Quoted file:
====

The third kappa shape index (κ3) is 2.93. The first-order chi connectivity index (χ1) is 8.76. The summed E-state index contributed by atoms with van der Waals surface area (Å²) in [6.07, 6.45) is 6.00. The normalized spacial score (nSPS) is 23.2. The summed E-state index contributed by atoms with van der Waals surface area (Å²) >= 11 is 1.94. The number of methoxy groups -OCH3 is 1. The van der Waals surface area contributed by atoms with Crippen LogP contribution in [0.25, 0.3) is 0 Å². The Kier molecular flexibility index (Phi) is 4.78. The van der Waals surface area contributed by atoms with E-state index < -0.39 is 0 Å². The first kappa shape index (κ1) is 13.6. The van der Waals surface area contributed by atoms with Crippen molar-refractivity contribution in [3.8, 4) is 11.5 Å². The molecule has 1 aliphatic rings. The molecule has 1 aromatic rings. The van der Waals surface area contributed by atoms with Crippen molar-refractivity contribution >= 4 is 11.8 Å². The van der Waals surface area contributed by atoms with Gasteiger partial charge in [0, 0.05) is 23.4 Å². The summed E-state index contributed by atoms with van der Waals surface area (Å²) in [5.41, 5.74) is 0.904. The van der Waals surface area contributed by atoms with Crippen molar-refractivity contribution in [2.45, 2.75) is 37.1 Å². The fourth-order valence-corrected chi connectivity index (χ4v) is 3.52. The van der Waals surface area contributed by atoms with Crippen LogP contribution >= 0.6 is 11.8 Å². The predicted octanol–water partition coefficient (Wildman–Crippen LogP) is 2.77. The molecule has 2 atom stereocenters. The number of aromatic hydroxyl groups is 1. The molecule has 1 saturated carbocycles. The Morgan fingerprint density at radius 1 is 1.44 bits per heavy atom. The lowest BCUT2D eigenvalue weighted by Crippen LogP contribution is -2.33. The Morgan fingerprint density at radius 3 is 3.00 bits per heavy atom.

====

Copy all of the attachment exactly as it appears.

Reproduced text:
The third kappa shape index (κ3) is 2.93. The first-order chi connectivity index (χ1) is 8.76. The summed E-state index contributed by atoms with van der Waals surface area (Å²) in [6.07, 6.45) is 6.00. The normalized spacial score (nSPS) is 23.2. The summed E-state index contributed by atoms with van der Waals surface area (Å²) >= 11 is 1.94. The number of methoxy groups -OCH3 is 1. The van der Waals surface area contributed by atoms with Crippen LogP contribution in [0.25, 0.3) is 0 Å². The Kier molecular flexibility index (Phi) is 4.78. The van der Waals surface area contributed by atoms with E-state index < -0.39 is 0 Å². The first kappa shape index (κ1) is 13.6. The van der Waals surface area contributed by atoms with Crippen molar-refractivity contribution in [3.8, 4) is 11.5 Å². The molecule has 1 aliphatic rings. The molecule has 1 aromatic rings. The van der Waals surface area contributed by atoms with Crippen molar-refractivity contribution >= 4 is 11.8 Å². The van der Waals surface area contributed by atoms with Gasteiger partial charge in [0, 0.05) is 23.4 Å². The summed E-state index contributed by atoms with van der Waals surface area (Å²) in [5.41, 5.74) is 0.904. The van der Waals surface area contributed by atoms with Crippen molar-refractivity contribution in [2.45, 2.75) is 37.1 Å². The fourth-order valence-corrected chi connectivity index (χ4v) is 3.52. The van der Waals surface area contributed by atoms with Crippen LogP contribution >= 0.6 is 11.8 Å². The predicted octanol–water partition coefficient (Wildman–Crippen LogP) is 2.77. The molecule has 2 atom stereocenters. The number of aromatic hydroxyl groups is 1. The molecule has 1 saturated carbocycles. The Morgan fingerprint density at radius 1 is 1.44 bits per heavy atom. The lowest BCUT2D eigenvalue weighted by Crippen LogP contribution is -2.33. The Morgan fingerprint density at radius 3 is 3.00 bits per heavy atom.